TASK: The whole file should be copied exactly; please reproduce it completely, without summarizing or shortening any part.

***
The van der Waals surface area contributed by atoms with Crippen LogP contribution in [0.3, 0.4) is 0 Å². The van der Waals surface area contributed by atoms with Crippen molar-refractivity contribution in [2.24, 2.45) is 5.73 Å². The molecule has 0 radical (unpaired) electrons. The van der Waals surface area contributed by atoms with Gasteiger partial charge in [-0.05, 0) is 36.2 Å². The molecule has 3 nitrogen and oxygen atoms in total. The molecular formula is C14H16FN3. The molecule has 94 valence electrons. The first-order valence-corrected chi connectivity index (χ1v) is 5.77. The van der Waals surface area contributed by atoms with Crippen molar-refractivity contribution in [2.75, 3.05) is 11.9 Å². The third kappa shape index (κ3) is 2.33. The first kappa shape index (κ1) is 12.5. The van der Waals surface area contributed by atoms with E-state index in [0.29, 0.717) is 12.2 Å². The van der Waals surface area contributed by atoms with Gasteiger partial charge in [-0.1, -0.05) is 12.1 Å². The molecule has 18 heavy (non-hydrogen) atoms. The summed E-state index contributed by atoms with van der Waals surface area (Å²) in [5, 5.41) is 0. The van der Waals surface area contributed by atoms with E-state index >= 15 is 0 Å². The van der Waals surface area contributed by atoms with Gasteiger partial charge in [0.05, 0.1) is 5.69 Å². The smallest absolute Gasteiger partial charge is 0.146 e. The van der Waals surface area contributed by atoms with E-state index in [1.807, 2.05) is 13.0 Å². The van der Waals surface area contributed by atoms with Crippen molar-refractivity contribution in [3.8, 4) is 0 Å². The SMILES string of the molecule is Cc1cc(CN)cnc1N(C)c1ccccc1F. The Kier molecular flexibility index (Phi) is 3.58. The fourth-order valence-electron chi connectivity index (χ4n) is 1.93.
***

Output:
The van der Waals surface area contributed by atoms with Crippen LogP contribution in [0.3, 0.4) is 0 Å². The van der Waals surface area contributed by atoms with Crippen molar-refractivity contribution in [2.24, 2.45) is 5.73 Å². The molecule has 0 radical (unpaired) electrons. The van der Waals surface area contributed by atoms with Gasteiger partial charge in [-0.05, 0) is 36.2 Å². The molecule has 3 nitrogen and oxygen atoms in total. The molecular formula is C14H16FN3. The molecule has 94 valence electrons. The first-order valence-corrected chi connectivity index (χ1v) is 5.77. The van der Waals surface area contributed by atoms with Crippen molar-refractivity contribution in [2.75, 3.05) is 11.9 Å². The third kappa shape index (κ3) is 2.33. The first kappa shape index (κ1) is 12.5. The van der Waals surface area contributed by atoms with E-state index in [0.29, 0.717) is 12.2 Å². The van der Waals surface area contributed by atoms with Gasteiger partial charge in [-0.1, -0.05) is 12.1 Å². The molecule has 18 heavy (non-hydrogen) atoms. The summed E-state index contributed by atoms with van der Waals surface area (Å²) in [5, 5.41) is 0. The van der Waals surface area contributed by atoms with E-state index >= 15 is 0 Å². The van der Waals surface area contributed by atoms with Gasteiger partial charge in [0.05, 0.1) is 5.69 Å². The smallest absolute Gasteiger partial charge is 0.146 e. The van der Waals surface area contributed by atoms with E-state index in [1.807, 2.05) is 13.0 Å². The van der Waals surface area contributed by atoms with Crippen molar-refractivity contribution in [3.8, 4) is 0 Å². The SMILES string of the molecule is Cc1cc(CN)cnc1N(C)c1ccccc1F. The Kier molecular flexibility index (Phi) is 3.58. The fourth-order valence-electron chi connectivity index (χ4n) is 1.93.